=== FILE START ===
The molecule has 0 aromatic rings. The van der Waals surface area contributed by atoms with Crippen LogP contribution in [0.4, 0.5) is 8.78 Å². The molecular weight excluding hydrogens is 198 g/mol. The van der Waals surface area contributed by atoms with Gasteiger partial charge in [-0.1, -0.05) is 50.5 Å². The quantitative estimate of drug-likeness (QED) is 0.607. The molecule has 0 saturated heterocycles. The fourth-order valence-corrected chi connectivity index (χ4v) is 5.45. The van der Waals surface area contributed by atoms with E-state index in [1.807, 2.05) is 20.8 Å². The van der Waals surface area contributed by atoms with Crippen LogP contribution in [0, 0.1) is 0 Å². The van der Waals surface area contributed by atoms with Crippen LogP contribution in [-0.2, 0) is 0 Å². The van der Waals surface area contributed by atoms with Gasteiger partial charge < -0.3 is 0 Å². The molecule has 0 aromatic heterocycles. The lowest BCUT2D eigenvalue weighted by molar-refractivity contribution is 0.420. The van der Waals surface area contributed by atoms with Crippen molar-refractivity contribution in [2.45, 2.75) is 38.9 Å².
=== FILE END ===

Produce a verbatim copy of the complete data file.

The molecule has 0 aromatic rings. The van der Waals surface area contributed by atoms with Crippen LogP contribution in [0.4, 0.5) is 8.78 Å². The molecular weight excluding hydrogens is 198 g/mol. The van der Waals surface area contributed by atoms with Gasteiger partial charge in [-0.1, -0.05) is 50.5 Å². The quantitative estimate of drug-likeness (QED) is 0.607. The molecule has 0 saturated heterocycles. The fourth-order valence-corrected chi connectivity index (χ4v) is 5.45. The van der Waals surface area contributed by atoms with E-state index in [1.807, 2.05) is 20.8 Å². The van der Waals surface area contributed by atoms with Crippen LogP contribution in [0, 0.1) is 0 Å². The van der Waals surface area contributed by atoms with Crippen LogP contribution in [-0.2, 0) is 0 Å². The van der Waals surface area contributed by atoms with Gasteiger partial charge < -0.3 is 0 Å². The molecule has 0 aromatic heterocycles. The lowest BCUT2D eigenvalue weighted by molar-refractivity contribution is 0.420. The van der Waals surface area contributed by atoms with Crippen molar-refractivity contribution in [2.45, 2.75) is 38.9 Å².